- Do adhere to a formal dress code – Ensure that you are well dressed. The old maxim that it is always better to be overdressed rather then under dressed holds true for interviews
- Do give a valid strong reason for leaving your current employer such as personal development,attraction to the company’s culture or the need to relocate due to family pressures/requirements. Make sure that any references that you give support this position
- Don’t lie.Ever. The most common areas where people tend to blur the lines between truth and reality are stating qualifications that they don’t have or have only partially completed e.g. an MBA where the dissertation is still outstanding and dates of employment. Credibility is vital and you will be found out
- Don’t over inflate your CV – be able to substantiate the work that you have claimed to have done. If you state that you led a SAP integration or a re-branding exercise be certain that you can talk about it knowledgeably and didn’t just assist the person who actually did the work.
- Don’t be late – It may seem obvious but punctuality is vital. Arrive at least fifteen minutes early to give yourself time to become familiar with your surroundings.
- Don’t be overly familiar – Keep colloquiums to a minimum, never swear and remain on point.
- Don’t rundown your current employer however disaffected you may feel.
In many cases, job interview questions are universally asked regardless of the industry you are planning to work in. “Why are You Interested in This Position?” is one of the most common questions asked during the interview process. Whether you need the money or you have a passion for the position you are interested in it is important to deliver a message that is appealing to the employer and fits the company you are planning on representing. Simple questions such as asking what you liked and disliked about your previous job may also come up during the interview process. Having appropriate responses that are honest, yet not entirely negative is ideal if you want to appeal to employers and hiring managers.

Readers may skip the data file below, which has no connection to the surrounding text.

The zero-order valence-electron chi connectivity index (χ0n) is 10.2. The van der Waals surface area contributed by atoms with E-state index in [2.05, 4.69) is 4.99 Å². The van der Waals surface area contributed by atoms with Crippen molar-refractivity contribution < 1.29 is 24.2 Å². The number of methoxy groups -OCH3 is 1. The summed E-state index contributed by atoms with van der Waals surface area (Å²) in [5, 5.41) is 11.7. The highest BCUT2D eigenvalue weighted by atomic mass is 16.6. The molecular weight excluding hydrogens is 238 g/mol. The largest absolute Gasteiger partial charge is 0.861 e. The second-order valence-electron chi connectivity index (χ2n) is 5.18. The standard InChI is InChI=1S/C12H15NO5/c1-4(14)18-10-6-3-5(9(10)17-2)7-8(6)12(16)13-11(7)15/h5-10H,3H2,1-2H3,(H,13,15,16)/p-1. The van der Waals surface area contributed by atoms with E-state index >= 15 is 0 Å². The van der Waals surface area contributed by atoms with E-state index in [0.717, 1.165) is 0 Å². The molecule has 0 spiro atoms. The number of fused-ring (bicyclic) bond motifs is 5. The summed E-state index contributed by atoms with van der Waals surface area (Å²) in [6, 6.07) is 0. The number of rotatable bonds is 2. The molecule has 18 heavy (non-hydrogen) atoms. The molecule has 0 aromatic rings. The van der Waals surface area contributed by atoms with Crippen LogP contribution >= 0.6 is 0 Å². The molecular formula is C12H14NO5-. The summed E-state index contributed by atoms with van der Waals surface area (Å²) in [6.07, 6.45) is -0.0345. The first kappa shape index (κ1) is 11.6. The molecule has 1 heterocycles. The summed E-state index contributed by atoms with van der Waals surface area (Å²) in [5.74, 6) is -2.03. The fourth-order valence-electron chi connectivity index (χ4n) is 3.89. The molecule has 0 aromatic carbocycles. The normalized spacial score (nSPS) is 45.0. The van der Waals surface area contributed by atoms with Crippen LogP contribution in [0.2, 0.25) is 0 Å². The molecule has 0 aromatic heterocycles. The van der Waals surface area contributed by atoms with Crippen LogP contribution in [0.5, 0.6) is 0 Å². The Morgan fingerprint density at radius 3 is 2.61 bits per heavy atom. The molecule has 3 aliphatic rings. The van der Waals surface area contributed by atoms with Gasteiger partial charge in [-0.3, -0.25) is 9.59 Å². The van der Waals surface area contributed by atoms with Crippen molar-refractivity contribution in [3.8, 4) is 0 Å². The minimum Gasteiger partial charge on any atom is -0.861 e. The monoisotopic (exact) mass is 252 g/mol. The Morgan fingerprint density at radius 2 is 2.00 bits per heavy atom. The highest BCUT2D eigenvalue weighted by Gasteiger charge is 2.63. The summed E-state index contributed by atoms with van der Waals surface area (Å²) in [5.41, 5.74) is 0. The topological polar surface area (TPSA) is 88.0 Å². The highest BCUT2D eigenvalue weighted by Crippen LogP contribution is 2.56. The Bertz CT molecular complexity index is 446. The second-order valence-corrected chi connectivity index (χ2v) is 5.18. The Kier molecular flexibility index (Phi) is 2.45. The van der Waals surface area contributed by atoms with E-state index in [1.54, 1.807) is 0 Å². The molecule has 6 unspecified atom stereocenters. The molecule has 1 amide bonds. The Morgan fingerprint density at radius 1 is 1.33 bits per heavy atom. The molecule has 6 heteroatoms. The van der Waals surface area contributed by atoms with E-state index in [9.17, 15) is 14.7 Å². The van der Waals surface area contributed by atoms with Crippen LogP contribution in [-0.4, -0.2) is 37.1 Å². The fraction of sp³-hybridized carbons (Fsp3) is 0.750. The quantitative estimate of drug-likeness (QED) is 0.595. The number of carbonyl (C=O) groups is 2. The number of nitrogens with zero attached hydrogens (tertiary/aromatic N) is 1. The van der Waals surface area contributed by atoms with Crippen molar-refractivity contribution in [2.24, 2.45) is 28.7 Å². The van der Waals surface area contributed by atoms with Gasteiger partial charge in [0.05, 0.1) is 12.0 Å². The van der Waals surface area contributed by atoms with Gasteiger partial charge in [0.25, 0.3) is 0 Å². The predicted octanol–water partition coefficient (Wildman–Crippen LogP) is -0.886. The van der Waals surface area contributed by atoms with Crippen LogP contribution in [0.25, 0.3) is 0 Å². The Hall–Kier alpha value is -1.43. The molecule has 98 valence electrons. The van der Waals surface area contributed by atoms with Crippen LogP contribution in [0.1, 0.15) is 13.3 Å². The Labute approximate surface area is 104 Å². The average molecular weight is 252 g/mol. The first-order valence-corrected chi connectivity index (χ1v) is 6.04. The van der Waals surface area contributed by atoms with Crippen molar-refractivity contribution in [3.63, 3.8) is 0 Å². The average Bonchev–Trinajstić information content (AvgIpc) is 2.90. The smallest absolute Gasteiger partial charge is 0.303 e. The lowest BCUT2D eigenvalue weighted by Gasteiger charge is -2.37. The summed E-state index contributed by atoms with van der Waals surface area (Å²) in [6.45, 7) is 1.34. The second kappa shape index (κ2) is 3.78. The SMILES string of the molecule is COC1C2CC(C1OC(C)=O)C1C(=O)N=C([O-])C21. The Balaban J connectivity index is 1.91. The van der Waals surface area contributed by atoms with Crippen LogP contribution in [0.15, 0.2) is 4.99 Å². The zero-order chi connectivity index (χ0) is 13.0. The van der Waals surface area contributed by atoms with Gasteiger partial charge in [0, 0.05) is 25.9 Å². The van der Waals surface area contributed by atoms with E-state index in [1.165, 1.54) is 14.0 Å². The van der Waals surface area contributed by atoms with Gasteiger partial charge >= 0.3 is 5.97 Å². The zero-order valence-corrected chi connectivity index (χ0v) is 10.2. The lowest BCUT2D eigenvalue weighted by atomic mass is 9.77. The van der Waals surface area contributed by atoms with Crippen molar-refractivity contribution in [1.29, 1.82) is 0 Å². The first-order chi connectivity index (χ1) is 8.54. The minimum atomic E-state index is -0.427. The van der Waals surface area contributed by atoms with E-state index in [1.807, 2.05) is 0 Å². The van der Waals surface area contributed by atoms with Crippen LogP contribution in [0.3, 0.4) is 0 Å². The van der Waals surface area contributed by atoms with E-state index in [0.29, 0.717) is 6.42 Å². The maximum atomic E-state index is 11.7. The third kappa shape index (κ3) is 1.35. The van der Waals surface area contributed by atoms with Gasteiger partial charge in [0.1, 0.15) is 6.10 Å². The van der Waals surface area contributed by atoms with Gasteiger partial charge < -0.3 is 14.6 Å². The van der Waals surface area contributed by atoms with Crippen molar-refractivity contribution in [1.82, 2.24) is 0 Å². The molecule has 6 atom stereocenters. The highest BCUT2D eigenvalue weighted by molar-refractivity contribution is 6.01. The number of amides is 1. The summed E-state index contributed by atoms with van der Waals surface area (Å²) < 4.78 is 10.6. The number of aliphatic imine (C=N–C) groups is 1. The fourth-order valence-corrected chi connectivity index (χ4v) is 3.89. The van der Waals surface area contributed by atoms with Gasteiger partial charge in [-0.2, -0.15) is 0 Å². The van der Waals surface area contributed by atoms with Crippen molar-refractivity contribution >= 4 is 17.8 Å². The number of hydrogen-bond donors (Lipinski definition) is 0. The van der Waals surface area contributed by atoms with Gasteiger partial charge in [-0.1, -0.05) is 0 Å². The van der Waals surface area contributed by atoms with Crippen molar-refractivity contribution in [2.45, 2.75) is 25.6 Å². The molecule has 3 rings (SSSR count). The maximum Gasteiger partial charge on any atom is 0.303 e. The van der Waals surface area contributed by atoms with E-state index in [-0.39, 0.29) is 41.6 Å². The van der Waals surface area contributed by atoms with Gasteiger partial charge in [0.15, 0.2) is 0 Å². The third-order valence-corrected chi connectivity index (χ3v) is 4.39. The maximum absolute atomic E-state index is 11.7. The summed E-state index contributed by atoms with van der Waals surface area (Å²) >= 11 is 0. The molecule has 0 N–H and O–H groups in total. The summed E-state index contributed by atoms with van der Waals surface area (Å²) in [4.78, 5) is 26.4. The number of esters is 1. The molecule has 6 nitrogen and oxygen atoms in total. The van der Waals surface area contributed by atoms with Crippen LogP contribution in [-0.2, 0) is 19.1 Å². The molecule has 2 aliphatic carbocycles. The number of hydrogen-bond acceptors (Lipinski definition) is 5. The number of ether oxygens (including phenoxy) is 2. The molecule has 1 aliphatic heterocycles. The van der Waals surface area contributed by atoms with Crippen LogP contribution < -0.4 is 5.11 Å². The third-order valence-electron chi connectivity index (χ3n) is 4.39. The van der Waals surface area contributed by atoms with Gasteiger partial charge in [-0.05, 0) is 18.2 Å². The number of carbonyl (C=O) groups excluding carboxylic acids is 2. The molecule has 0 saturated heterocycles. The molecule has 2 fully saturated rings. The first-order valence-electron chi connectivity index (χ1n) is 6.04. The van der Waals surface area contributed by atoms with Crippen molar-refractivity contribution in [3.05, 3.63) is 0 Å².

Be prepared to talk about challenges you may have faced in your previous placements of employment. You should also be prepared to state the salary you are looking for when you are asked about your previous starting and final salaries. Answering why you had left your previous job is another popular interview question. Letting the potential employer know about your own personal unhappiness and your desire to strive forward with the ability to make a greater impact is highly recommended.
The more prepared you feel for your upcoming job interview the easier it will be to overcome any nervousness or anxiety you are feeling. Reviewing job questions and rehearsing your answers with a family member or a friend is highly recommended when you are preparing for any type of interview, especially in Face-to-face interview. Even if you are not asked the same specific questions, prepare yourself with basic questions and answers can help you to quickly come up with responses that still work. The more you familiarize yourself with common job interview questions the more likely you are to make an impression with a potential employer.